Volume 51, Number 35

twelve pages

Byrdstown, Tennessee 38549 -- Thursday, August 28, 2014

County garage out of salt, state running low

By: Amanda Hill Bond
The Pickett County Highway Department and the Tennessee Department of Transportation have had the salt trucks and plows on the roads during yet another snow storm that hit earlier this week.
According to Pickett County Road Superintendant Jimmy Cope, 225 tons of salt have been used for the county so far during the winter season. The county is responsible for covering 347 road miles. Currently, the county is out of salt and have been working with the blade trucks to clear roads until another load of salt is delivered.
"During my time as road superintendent we normally use 50-75 tons of salt per year. We had 120 tons to begin this winter and have had to purchase 100 tons. With all the bad weather and use of salt and the blades on the roads, potholes are going to be our next big problem," said Cope.
According to Cope, the roads cannot be repaired until the threat of snow or ice is gone and can only be patched with cold mix. That will be only used for the major pothole problems of the county until hot mix is available in the spring.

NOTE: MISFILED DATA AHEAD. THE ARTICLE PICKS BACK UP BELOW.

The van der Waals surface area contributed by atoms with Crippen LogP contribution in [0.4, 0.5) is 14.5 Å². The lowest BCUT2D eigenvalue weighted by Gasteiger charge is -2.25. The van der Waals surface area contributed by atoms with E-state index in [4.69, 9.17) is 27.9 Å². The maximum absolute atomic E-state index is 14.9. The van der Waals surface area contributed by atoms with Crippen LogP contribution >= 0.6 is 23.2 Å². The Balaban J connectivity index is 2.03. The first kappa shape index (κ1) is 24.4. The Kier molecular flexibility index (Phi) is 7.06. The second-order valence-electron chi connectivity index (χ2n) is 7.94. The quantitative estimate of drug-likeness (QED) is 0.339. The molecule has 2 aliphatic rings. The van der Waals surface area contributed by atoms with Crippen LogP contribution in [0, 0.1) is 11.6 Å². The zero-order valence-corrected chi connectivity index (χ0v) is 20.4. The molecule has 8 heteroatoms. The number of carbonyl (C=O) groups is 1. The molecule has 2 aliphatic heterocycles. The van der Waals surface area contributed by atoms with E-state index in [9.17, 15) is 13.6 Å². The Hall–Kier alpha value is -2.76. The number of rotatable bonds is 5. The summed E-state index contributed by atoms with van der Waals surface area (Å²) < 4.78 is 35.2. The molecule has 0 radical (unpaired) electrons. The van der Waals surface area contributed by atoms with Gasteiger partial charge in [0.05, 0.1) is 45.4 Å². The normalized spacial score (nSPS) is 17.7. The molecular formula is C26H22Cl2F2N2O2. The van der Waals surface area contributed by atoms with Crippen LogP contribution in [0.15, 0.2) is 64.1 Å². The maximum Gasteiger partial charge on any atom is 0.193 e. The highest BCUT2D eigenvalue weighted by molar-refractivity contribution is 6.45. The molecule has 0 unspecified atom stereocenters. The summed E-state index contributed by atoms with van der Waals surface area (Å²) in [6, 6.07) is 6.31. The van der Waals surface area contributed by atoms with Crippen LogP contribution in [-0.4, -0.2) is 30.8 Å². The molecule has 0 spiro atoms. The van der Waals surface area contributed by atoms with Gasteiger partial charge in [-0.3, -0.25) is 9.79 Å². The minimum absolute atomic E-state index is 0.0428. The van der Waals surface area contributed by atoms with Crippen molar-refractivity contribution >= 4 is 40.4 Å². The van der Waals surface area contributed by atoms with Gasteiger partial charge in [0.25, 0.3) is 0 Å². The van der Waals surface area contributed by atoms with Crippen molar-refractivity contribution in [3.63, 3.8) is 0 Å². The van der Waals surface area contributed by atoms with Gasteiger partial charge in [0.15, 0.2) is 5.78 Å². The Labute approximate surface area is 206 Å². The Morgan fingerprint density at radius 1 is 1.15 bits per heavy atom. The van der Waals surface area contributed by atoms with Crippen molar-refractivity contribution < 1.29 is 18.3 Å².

The Tennessee Department of Transportation had around 70 tons of salt left on Monday but has more ordered according to TDOT Highway Maintenance County Supervisor John Reagan.
The salt is sitting on barges in Nashville. Five hundred tons have been ordered by TDOT to be shared between Overton, Pickett and Fentress and is scheduled to be delivered by end of the week.

TOP STORIES

Budget fails to pass during August 18 commission meeting - The Pickett County Commissioners met in regular session on August 18, 2014. Present and presiding wa... Keep Reading

Pickett County jobless at 10.7% - County unemployment rates for June 2014, released this week, show the rate increased in all 95 count... Keep Reading

Pickett among 85 counties to receive ThreeStar status - The Tennessee Department of Economic and Community Development has announced 85 out of 95 counties h... Keep Reading